Marijuana for Crohn’s Disease Treatment: The Findings

By the end of the study, researchers observed:[6]

  • Complete remission in 5 of 11 subjects in the cannabis THC group (however, this was not statistically significant; p=0.43).
  • Clinical responses in 10 of 11 subjects in the cannabis THC group (this was statistically significant; p=0.028).
    • In this case, a clinical response is equal to a reduction of 100 on the CDAI (Crohn’s Disease Activity Index). For example, if their CDAI went from 260 to 160, this would be a clinical response. This does not necessarily mean remission, which would be anything 150 and under on the CDAI. 
  • 3 of 11 subjects in the cannabis THC group were weaned from steroid dependency.
  • All subjects in the cannabis THC group reported having improved sleep and appetites (with no significant side effects).

The biggest question researchers are posing is whether the effects of cannabis on symptoms of Crohn’s disease and Crohn’s flareups are simply masking the root cause, which still remains unknown. But the reason cannabis seems to be so effective for this disease is that Crohn’s patients produce fewer endocannabinoids – i.e., your body’s natural THC. So, by providing cannabinoids for the receptors your body does have, they basically help to dampen inflammation that can cause any combination of the symptoms of Crohn’s disease listed above [7].

This study does have limitations. The size is quite small, and while 45% of the treatment group experienced remission, this was not statistically significant. This means it is possible that it happened by chance. What is encouraging is that 90% of those treated did experience an improvement in symptoms (a clinical response), which was statistically significant. While not all of those who experienced a clinical response went into remission, these results are encouraging. Future studies, with a larger sample size are needed.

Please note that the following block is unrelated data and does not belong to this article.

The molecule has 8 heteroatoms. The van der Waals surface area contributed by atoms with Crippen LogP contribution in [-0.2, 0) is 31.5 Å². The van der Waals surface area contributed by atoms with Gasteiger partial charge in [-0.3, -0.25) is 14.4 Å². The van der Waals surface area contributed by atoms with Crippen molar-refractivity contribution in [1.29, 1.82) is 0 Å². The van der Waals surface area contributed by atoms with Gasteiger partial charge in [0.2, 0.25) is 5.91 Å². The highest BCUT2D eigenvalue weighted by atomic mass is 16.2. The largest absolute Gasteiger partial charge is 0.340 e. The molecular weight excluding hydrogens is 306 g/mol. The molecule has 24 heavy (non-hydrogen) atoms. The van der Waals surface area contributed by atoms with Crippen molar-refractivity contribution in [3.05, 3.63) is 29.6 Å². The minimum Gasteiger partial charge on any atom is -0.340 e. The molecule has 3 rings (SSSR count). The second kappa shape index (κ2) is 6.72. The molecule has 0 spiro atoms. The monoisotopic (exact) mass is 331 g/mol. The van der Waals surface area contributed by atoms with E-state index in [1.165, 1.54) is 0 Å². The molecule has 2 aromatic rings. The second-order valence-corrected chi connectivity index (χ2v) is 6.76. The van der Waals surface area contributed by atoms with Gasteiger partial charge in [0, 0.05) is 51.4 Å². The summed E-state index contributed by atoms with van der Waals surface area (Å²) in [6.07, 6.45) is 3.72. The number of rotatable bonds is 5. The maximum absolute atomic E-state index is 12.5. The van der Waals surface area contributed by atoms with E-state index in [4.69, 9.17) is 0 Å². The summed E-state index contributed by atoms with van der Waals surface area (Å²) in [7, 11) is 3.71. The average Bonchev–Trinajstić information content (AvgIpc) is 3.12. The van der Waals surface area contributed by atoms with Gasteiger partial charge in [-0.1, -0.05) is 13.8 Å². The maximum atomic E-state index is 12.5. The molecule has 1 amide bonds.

Marijuana as a Viable Option for Crohn’s Disease Treatment?

Marijuana has a growing number of medicinal uses but can it be used for the treatment of Crohn’s disease? Possibly, and as encouraging as this is, more research is needed. If this is something you or someone you know could potentially benefit from, here are a couple of things you should do before consuming cannabis.

  1. Make an appointment with your doctor, assess your symptoms, and open the discussion about cannabis for Crohn’s disease treatment.
  2. If it’s legal in your state/country and your doctor thinks it could help, consider a prescription for medical marijuana

What to Try If Medical Marijuana Is Not Available in Your State

Although the cause of Crohn’s disease is unknown, it may still be possible to help treat Crohn’s disease, especially with the benefits of marijuana. If medical marijuana is not available in your state, you could still greatly benefit and possibly heal by addressing your diet and removing certain triggers. Just see the links below…

[1] Inflammatory Bowel Disease: Types, Causes, and Risk Factors. (n.d.). Retrieved December 18, 2017, from

[2] Morbidity and Mortality Weekly Report (MMWR): Prevalence of Inflammatory Bowel Disease Among Adults Aged ≥18 – United States, 2015. (2017, August 17). Retrieved December 18, 2017, from

[3] Crohn’s Disease. (n.d.). Retrieved December 18, 2017, from

[4] Health Union. (2016, March 1). Crohn’s disease diagnosis difficult to obtain, life altering, new national study finds. ScienceDaily. Retrieved December 17, 2017 from

[5] Why Is It So Hard to Diagnose Crohn’s Disease? (n.d.). Retrieved December 18, 2017, from

[6] Cannabis Induces a Clinical Response in Patients with Crohn’s Disease: A Prospective Placebo-Controlled Study. (2013, May 04). Retrieved December 18, 2017, from

[7] Nagarkatti, P., Pandey, R., Rieder, S. A., Hegde, V. L., & Nagarkatti, M. (2009, October). Cannabinoids as novel anti-inflammatory drugs. Retrieved December 18, 2017, from

[8] Crohn’s disease. (2017, August 07). Retrieved December 19, 2017, from